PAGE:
President Barack Obama made two bad mistakes in his treatment of Israel: He lost the trust of both the Israeli public and the Israeli prime minister. Neither mistake was really necessary. Despite their previous wariness, most Israelis were quite happy to see Obama in the White House. Despite a few suspicions, our prime minister was quite charmed by the young senator from Illinois and his meteoric rise.
If Obama had embraced Israel and Benjamin Netanyahu, he would have achieved what Anwar Sadat, Bill Clinton and King Hussein did. He would have melted the right, conquered the center and brought Israel to the left. An Israel-loving Obama truly committed to Israel's security would have easily become the king of Israel.
But for some reason Obama chose to take the opposite approach. His meeting with Netanyahu in the Oval Office several months ago was an ambush. Without any preparation or advance warning, Obama placed his ultimatum in front of Netanyahu. Instead of acting as a good friend or counselor, he became the bad cop. That is how he turned Netanyahu from an admirer into an adversary in the blink of an eye. But Obama did not settle for that. Soon after the confrontation in Washington he renounced the commitments made by previous administrations on the settlement blocs. Barack Hussein Obama trashed the letter written by George W. Bush and the policies of William Jefferson Clinton. That is how he taught the Israelis a lesson they will not quickly forget: The word of a U.S. president is not worth much. A pre-withdrawal promise is only a promise.
Obama is not hostile toward Israel. Quite the opposite. But his mistaken behavior has paralyzed the Israeli public's willingness to support the next large-scale withdrawal. Because of Obama's actions and failures, only a few Israelis view him as a true friend of Israel.
In his dealings with the United States, Netanyahu made two bad mistakes: He did not take the initiative and did not make an effort to explain himself. The 2009 Netanyahu model is truly different than the old one. He has made his peace with the need to divide the Land of Israel and is moving toward the establishment of a Palestinian state. But Netanyahu's model is not that of the 1990s. After seeing the failure of Camp David and Annapolis, Netanyahu does not believe that true peace can be achieved in quick negotiations. He therefore seeks a different type of peace process: to build the Palestinian state from the ground up, to cooperate with the Jordanians, Gulf states and Palestinian Prime Minister Salam Fayyad so as not to turn the West Bank into Hamastan but another Dubai.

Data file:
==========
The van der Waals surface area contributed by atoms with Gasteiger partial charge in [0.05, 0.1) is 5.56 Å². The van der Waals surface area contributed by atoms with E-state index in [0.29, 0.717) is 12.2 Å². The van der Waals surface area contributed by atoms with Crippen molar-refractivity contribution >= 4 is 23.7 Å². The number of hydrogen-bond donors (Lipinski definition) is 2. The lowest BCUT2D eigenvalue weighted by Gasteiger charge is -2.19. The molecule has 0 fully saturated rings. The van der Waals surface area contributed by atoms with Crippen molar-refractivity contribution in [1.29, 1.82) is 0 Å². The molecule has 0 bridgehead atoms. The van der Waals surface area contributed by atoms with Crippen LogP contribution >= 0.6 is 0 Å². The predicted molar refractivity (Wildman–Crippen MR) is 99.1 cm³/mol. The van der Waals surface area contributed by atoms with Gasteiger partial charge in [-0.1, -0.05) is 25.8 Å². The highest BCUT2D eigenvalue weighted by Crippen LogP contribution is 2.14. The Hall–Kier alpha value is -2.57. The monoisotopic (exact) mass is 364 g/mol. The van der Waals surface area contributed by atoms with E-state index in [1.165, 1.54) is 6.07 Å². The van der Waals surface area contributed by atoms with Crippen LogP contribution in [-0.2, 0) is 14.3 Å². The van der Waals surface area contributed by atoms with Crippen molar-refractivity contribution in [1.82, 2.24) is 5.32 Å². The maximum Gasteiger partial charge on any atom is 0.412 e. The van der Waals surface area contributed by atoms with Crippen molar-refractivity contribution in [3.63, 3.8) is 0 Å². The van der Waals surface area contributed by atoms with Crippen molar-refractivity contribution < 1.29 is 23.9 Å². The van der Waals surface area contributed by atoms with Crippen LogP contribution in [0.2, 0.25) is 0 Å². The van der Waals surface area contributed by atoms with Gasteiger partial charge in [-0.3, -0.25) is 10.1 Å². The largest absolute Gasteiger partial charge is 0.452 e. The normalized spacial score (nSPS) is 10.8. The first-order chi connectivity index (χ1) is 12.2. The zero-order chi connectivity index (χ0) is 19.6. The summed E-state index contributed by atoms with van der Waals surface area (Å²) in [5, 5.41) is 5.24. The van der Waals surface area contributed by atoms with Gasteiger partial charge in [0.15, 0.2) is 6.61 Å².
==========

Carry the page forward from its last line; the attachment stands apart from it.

Over the past year, and in particular since Netanyahu became prime minister, a quiet revolution has taken place in the West Bank. The number of roadblocks has been reduced from about 40 to 14. Economic growth has risen dramatically to 7 percent annually. The Palestinian security forces are growing stronger, as is Palestinian entrepreneurship and the tendency toward moderation. Netanyahu's approach is proving itself. After a decade of despair, the first shoots of hope are showing in Palestinian society.
But Israel's prime minister has not managed to leverage his success. He has not turned his pragmatic approach into an overall peace proposal. His big mistake was not presenting an alternative vision in the Oval Office that would win Obama's heart. That's why Obama is taking his path: He is trying to advance outdated ideas that have failed time and again over the past 15 years. And that's why Netanyahu is keeping his own counsel: He is stubborn and frustrated, and is once again seen as a peace rejectionist.
It is already the end of July. If the dispute over the settlements is not settled soon, Israel and the United States will become entangled in a superfluous confrontation. If the United States adopts a peace proposal disconnected from reality, a golden opportunity will be wasted. That's why Obama and Netanyahu must start speaking to each other directly and intimately. Maybe they should even take advantage of the August vacation to hold an honest meeting of reconciliation. In the end, Obama and Netanyahu are a couple, and without them nothing good can happen in the Middle East. Their relationship means the future of us all.
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